John Chamberlain
Developer Diary
 Developer Diary · You Heard It Here First · Thursday 26 February 2004
Principles of Programming: Input Validation
One of the simplest principles of programming is to validate input yet this chore is the single biggest failing of all computer programs. Most of the virus vulnerabilities that exist as well as most bugs are caused by programs receiving unexpected input. I can understand why most programmers do not validate internally generated arguments to function calls but it is incomprehensible to me that so many programmers do not validate input coming from outside the program yet it seems every program out there fails in this regard.

Some people have made a pastime out of crashing well-known programs this way. I remember back around 1996 when NT was new there was a guy who wrote a program that could systematically call every function in its API. He would just feed the API as many possible inputs as he could and then log all the crashes and blue screens. I looked at his log (which was being sent regularly to Microsoft). There were literally thousands of crash combinations listed. Nowadays MS has wised up a little so there are fewer problems, but nevertheless new buffer overruns and other serious input validation failures come up every month even in major operating systems like Windows.

The principle of validated input is actually composed of four seperate principles:

Assume that input may be missing
    It may null, or blank in the case of a string

Assume that input may be out of range
    If it is a number it could the maximum positive value or
    the maximum negative value or the smallest possible postive or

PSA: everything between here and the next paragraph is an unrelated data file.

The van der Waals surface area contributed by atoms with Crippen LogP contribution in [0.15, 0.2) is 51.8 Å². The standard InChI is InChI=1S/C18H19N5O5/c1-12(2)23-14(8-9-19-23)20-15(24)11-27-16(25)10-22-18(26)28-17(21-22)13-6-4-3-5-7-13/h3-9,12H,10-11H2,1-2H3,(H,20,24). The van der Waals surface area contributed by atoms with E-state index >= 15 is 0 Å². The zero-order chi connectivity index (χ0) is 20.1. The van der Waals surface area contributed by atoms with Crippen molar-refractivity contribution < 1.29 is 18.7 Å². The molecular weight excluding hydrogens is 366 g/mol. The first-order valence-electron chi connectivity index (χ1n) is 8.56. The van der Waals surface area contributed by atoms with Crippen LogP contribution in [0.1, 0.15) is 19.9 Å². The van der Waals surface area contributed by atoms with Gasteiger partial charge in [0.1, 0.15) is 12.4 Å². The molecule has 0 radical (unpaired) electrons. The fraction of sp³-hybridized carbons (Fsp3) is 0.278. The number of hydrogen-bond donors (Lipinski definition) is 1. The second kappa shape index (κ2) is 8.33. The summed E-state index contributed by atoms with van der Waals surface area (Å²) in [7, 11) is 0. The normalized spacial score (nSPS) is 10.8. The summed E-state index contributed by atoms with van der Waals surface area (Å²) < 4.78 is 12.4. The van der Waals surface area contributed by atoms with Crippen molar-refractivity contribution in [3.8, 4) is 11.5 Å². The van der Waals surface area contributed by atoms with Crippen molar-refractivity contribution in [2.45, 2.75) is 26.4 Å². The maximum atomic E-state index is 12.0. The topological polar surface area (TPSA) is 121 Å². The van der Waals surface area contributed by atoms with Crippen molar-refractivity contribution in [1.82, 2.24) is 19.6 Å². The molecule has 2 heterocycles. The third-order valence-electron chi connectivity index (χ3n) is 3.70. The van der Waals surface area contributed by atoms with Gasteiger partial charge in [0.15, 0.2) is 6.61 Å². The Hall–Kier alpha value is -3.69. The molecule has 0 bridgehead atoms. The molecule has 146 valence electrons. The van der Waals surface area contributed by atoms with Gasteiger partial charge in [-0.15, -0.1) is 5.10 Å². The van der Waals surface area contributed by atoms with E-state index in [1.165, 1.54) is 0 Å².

negative value. If it is a double or float it could be a wierd
    value like NaN or infinity or negative infinity (check the IEEE
    spec for floats/doubles to find out about these wierd values).
    If it is a string it could megabytes long.

Assume that input may be malformed
    Strings with formatting characters are common problem here.
    I put a quotation mark (") in a string field in ChessBase (the
    leading chess database program) and sure enough it truncated
    the rest of the field. This is probably one of a hundred such
    mistakes in that program which is supposedly the best product
    in the market for this category of software
. Hah!

Provide for a way to reject input
    Obviously if you validate input there must be a way to reject
    invalid input in a controlled manner. To you game programmers out there:
    a CTD is not a controlled manner.

These are the most basic of programming principles. Taking the time to follow them will improve the quality of your programs to an extent greater than any other single measure you can do.

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